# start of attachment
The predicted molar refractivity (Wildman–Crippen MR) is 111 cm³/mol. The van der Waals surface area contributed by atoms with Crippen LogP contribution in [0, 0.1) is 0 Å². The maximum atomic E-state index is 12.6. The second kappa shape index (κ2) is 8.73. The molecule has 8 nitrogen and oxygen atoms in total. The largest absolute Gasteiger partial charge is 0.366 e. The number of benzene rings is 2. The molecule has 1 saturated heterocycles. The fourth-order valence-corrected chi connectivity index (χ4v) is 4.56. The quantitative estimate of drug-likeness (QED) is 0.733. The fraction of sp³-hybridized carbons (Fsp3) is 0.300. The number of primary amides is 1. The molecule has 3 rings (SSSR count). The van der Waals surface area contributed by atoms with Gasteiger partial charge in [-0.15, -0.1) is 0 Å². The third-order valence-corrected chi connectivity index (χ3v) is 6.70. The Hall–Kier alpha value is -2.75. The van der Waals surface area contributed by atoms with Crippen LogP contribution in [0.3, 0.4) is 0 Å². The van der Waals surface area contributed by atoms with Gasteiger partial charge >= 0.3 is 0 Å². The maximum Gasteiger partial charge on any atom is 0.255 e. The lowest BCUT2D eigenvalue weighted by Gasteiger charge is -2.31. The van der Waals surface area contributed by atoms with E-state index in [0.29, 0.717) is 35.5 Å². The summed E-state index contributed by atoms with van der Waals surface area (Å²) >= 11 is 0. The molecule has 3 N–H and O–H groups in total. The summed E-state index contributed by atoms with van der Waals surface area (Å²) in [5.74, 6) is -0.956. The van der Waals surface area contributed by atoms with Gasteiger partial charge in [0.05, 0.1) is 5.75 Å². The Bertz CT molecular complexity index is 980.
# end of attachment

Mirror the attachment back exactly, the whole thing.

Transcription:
The predicted molar refractivity (Wildman–Crippen MR) is 111 cm³/mol. The van der Waals surface area contributed by atoms with Crippen LogP contribution in [0, 0.1) is 0 Å². The maximum atomic E-state index is 12.6. The second kappa shape index (κ2) is 8.73. The molecule has 8 nitrogen and oxygen atoms in total. The largest absolute Gasteiger partial charge is 0.366 e. The number of benzene rings is 2. The molecule has 1 saturated heterocycles. The fourth-order valence-corrected chi connectivity index (χ4v) is 4.56. The quantitative estimate of drug-likeness (QED) is 0.733. The fraction of sp³-hybridized carbons (Fsp3) is 0.300. The number of primary amides is 1. The molecule has 3 rings (SSSR count). The van der Waals surface area contributed by atoms with Gasteiger partial charge in [-0.15, -0.1) is 0 Å². The third-order valence-corrected chi connectivity index (χ3v) is 6.70. The Hall–Kier alpha value is -2.75. The van der Waals surface area contributed by atoms with Crippen LogP contribution in [0.3, 0.4) is 0 Å². The van der Waals surface area contributed by atoms with Gasteiger partial charge >= 0.3 is 0 Å². The maximum Gasteiger partial charge on any atom is 0.255 e. The lowest BCUT2D eigenvalue weighted by Gasteiger charge is -2.31. The van der Waals surface area contributed by atoms with E-state index in [0.29, 0.717) is 35.5 Å². The summed E-state index contributed by atoms with van der Waals surface area (Å²) >= 11 is 0. The molecule has 3 N–H and O–H groups in total. The summed E-state index contributed by atoms with van der Waals surface area (Å²) in [5.74, 6) is -0.956. The van der Waals surface area contributed by atoms with Gasteiger partial charge in [0.05, 0.1) is 5.75 Å². The Bertz CT molecular complexity index is 980.